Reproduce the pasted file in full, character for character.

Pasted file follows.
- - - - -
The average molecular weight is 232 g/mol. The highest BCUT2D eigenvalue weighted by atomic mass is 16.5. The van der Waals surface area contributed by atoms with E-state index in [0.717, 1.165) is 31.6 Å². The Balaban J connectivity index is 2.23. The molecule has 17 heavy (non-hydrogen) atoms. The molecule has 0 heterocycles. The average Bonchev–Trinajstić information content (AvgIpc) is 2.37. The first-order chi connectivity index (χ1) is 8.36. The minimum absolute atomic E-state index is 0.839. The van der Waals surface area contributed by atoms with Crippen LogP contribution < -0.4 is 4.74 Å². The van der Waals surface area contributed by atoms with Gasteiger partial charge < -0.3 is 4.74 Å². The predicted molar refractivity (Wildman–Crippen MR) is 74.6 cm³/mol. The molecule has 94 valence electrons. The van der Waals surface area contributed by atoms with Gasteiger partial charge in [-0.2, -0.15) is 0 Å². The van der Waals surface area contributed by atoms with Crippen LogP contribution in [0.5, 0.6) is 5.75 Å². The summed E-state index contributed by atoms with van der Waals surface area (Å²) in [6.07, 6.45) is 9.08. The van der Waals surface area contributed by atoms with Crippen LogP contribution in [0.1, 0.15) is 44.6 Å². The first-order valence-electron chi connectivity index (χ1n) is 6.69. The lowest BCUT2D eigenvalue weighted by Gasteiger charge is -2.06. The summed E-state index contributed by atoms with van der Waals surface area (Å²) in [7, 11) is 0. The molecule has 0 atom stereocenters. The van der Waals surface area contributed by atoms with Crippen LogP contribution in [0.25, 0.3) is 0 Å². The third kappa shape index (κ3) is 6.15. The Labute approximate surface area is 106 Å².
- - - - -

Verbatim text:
The average molecular weight is 232 g/mol. The highest BCUT2D eigenvalue weighted by atomic mass is 16.5. The van der Waals surface area contributed by atoms with E-state index in [0.717, 1.165) is 31.6 Å². The Balaban J connectivity index is 2.23. The molecule has 17 heavy (non-hydrogen) atoms. The molecule has 0 heterocycles. The average Bonchev–Trinajstić information content (AvgIpc) is 2.37. The first-order chi connectivity index (χ1) is 8.36. The minimum absolute atomic E-state index is 0.839. The van der Waals surface area contributed by atoms with Crippen LogP contribution < -0.4 is 4.74 Å². The van der Waals surface area contributed by atoms with Gasteiger partial charge < -0.3 is 4.74 Å². The predicted molar refractivity (Wildman–Crippen MR) is 74.6 cm³/mol. The molecule has 94 valence electrons. The van der Waals surface area contributed by atoms with Gasteiger partial charge in [-0.2, -0.15) is 0 Å². The van der Waals surface area contributed by atoms with Crippen LogP contribution in [0.5, 0.6) is 5.75 Å². The summed E-state index contributed by atoms with van der Waals surface area (Å²) in [6.07, 6.45) is 9.08. The van der Waals surface area contributed by atoms with Crippen LogP contribution in [0.1, 0.15) is 44.6 Å². The first-order valence-electron chi connectivity index (χ1n) is 6.69. The lowest BCUT2D eigenvalue weighted by Gasteiger charge is -2.06. The summed E-state index contributed by atoms with van der Waals surface area (Å²) in [7, 11) is 0. The molecule has 0 atom stereocenters. The van der Waals surface area contributed by atoms with Crippen LogP contribution in [0.25, 0.3) is 0 Å². The third kappa shape index (κ3) is 6.15. The Labute approximate surface area is 106 Å².